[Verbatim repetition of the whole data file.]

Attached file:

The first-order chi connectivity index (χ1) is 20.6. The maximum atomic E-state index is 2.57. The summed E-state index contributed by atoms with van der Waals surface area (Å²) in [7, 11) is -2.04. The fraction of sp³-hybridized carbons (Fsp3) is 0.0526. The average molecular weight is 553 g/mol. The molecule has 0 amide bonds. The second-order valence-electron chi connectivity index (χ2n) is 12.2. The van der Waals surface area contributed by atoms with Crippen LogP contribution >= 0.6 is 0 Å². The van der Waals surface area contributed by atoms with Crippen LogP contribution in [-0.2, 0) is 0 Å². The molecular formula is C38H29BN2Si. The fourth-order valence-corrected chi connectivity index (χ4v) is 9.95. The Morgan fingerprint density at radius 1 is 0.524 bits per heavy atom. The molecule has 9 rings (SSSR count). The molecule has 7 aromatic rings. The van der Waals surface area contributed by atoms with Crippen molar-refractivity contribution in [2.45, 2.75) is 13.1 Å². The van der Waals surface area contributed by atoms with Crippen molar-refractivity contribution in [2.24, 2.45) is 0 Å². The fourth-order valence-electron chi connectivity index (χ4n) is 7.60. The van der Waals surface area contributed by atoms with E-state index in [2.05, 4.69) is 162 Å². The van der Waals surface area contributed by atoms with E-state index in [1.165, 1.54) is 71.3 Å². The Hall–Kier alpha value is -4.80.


The first-order chi connectivity index (χ1) is 20.6. The maximum atomic E-state index is 2.57. The summed E-state index contributed by atoms with van der Waals surface area (Å²) in [7, 11) is -2.04. The fraction of sp³-hybridized carbons (Fsp3) is 0.0526. The average molecular weight is 553 g/mol. The molecule has 0 amide bonds. The second-order valence-electron chi connectivity index (χ2n) is 12.2. The van der Waals surface area contributed by atoms with Crippen LogP contribution >= 0.6 is 0 Å². The van der Waals surface area contributed by atoms with Crippen LogP contribution in [-0.2, 0) is 0 Å². The molecular formula is C38H29BN2Si. The fourth-order valence-corrected chi connectivity index (χ4v) is 9.95. The Morgan fingerprint density at radius 1 is 0.524 bits per heavy atom. The molecule has 9 rings (SSSR count). The molecule has 7 aromatic rings. The van der Waals surface area contributed by atoms with Crippen molar-refractivity contribution in [2.45, 2.75) is 13.1 Å². The van der Waals surface area contributed by atoms with Crippen molar-refractivity contribution in [2.24, 2.45) is 0 Å². The fourth-order valence-electron chi connectivity index (χ4n) is 7.60. The van der Waals surface area contributed by atoms with E-state index in [2.05, 4.69) is 162 Å². The van der Waals surface area contributed by atoms with E-state index in [1.165, 1.54) is 71.3 Å². The Hall–Kier alpha value is -4.80.